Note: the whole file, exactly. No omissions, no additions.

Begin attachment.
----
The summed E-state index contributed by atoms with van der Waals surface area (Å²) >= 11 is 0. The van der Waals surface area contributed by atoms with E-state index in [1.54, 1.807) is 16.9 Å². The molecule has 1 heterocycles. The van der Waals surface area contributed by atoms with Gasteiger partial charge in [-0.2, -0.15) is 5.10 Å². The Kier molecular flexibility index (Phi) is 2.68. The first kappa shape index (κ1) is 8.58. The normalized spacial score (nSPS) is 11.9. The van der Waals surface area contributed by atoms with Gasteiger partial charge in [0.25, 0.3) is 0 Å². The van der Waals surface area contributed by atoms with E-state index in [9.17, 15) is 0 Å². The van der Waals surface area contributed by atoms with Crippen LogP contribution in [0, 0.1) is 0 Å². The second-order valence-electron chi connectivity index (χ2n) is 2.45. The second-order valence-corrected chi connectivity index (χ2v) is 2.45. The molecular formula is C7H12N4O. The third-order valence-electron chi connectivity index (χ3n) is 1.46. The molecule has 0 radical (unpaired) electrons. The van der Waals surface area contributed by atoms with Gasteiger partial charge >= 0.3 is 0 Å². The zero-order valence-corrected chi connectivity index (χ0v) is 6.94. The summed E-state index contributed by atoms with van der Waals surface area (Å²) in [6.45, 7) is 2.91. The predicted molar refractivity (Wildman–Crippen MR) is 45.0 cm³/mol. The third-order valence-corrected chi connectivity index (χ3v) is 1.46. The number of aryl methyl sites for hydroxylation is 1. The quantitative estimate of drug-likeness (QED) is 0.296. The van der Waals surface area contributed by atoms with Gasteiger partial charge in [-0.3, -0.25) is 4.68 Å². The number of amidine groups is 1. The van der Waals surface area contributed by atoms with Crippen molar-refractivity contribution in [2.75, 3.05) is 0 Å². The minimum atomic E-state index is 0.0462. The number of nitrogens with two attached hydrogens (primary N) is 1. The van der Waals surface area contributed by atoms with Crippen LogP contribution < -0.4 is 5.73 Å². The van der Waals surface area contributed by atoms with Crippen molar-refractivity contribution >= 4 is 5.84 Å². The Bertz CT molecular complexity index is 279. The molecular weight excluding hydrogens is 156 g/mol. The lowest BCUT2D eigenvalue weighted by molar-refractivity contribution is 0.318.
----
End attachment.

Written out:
The summed E-state index contributed by atoms with van der Waals surface area (Å²) >= 11 is 0. The van der Waals surface area contributed by atoms with E-state index in [1.54, 1.807) is 16.9 Å². The molecule has 1 heterocycles. The van der Waals surface area contributed by atoms with Gasteiger partial charge in [-0.2, -0.15) is 5.10 Å². The Kier molecular flexibility index (Phi) is 2.68. The first kappa shape index (κ1) is 8.58. The normalized spacial score (nSPS) is 11.9. The van der Waals surface area contributed by atoms with Gasteiger partial charge in [0.25, 0.3) is 0 Å². The van der Waals surface area contributed by atoms with E-state index in [9.17, 15) is 0 Å². The van der Waals surface area contributed by atoms with Crippen LogP contribution in [0, 0.1) is 0 Å². The second-order valence-electron chi connectivity index (χ2n) is 2.45. The second-order valence-corrected chi connectivity index (χ2v) is 2.45. The molecular formula is C7H12N4O. The third-order valence-electron chi connectivity index (χ3n) is 1.46. The molecule has 0 radical (unpaired) electrons. The van der Waals surface area contributed by atoms with Gasteiger partial charge >= 0.3 is 0 Å². The zero-order valence-corrected chi connectivity index (χ0v) is 6.94. The summed E-state index contributed by atoms with van der Waals surface area (Å²) in [6.45, 7) is 2.91. The predicted molar refractivity (Wildman–Crippen MR) is 45.0 cm³/mol. The third-order valence-corrected chi connectivity index (χ3v) is 1.46. The number of aryl methyl sites for hydroxylation is 1. The quantitative estimate of drug-likeness (QED) is 0.296. The van der Waals surface area contributed by atoms with Gasteiger partial charge in [-0.3, -0.25) is 4.68 Å². The number of amidine groups is 1. The van der Waals surface area contributed by atoms with Crippen molar-refractivity contribution in [2.75, 3.05) is 0 Å². The minimum atomic E-state index is 0.0462. The number of nitrogens with two attached hydrogens (primary N) is 1. The van der Waals surface area contributed by atoms with Crippen LogP contribution < -0.4 is 5.73 Å². The van der Waals surface area contributed by atoms with Crippen molar-refractivity contribution >= 4 is 5.84 Å². The Bertz CT molecular complexity index is 279. The molecular weight excluding hydrogens is 156 g/mol. The lowest BCUT2D eigenvalue weighted by molar-refractivity contribution is 0.318.